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1.4 Related Work

Several groups are tackling the development of top-level ontologies or certain aspects of top-level ontologies. Here, we only mention a few important approaches. The following approaches are fairly developed, and they are used, in part, as a source for our considerations. Nicola Guarino, an early proponent of the use of ontologies in the field of knowledge-based systems, is involved in the construction of DOLCE (39,40). Further, two other ontologies are presented in (39), following the idea of an ontology library in the WonderWeb project. DOLCE itself is presented as a hierarchy of categories and several relationships between them. The description is fairly extensive and an axiomatization is contained therein as well.

John Sowa in (54) presents and extensively discusses a top-level ontology in the form of a polytree within a comprehensive book on knowledge representation issues, i.e., it is not a pure work introducing a top-level ontology. Sowa's ontology is based on ideas of the philosopher Charles Sanders Peirce.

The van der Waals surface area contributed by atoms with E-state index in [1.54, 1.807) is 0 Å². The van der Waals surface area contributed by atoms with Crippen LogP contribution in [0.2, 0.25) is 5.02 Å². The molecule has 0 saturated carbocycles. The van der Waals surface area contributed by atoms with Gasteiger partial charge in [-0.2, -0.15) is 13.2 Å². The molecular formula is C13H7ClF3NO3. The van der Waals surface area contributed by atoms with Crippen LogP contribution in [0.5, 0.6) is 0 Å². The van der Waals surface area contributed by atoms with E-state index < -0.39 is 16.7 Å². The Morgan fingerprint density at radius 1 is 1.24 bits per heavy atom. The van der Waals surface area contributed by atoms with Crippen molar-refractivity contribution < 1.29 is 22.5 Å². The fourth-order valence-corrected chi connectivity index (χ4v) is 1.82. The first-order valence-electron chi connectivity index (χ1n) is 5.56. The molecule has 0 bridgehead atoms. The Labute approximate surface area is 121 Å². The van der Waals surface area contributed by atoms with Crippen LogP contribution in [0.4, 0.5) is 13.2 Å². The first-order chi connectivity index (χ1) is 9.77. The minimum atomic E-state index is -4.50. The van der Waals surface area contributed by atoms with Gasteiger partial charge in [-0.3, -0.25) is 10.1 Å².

The Standard Upper Merged Ontology (SUMO) is an effort of the P1600.1 Standard Upper Ontology Working Group at IEEE (57). (43) provides the latest progress report. Thus far, there is no standard or draft standard for a Standard Upper Ontology (SUO) from this group. Instead, several draft proposals have been made, one of the more developed suggestions of which is SUMO. SUMO adopts a polytree architecture of categories, in which there are cases of multiple supercategories, for example, Group is a subcategory of both Collection and Agent. Its development may have contributed to the multiplicative approach, as SUMO originates from a merge of several top-level ontologies (cf. (42)), including one of Russell and Norvig (49), one of John Sowa (54), as well as several others.

Similarly, Roberto Poli contributes an additional important account of ontology in the field of computer science (44). In particular, Poli presents a theory of ontological levels (cf. (45,46)) that is acknowledged and adopted in GFO.

Apart from recent approaches to top-level ontologies, other fields offer contributions as well. In particular, issues related to those raised herein have been discussed in knowledge representation, knowledge-based systems research as well as database and object-oriented modeling. The focus in these areas may be a different one, but often some ontological questions are touched as well.

Robert Hoehndorf 2006-10-18
 
       
     
     
     

   
     
     
       
 

deutsch   imise uni-leipzig ifi dep-of-formal-concepts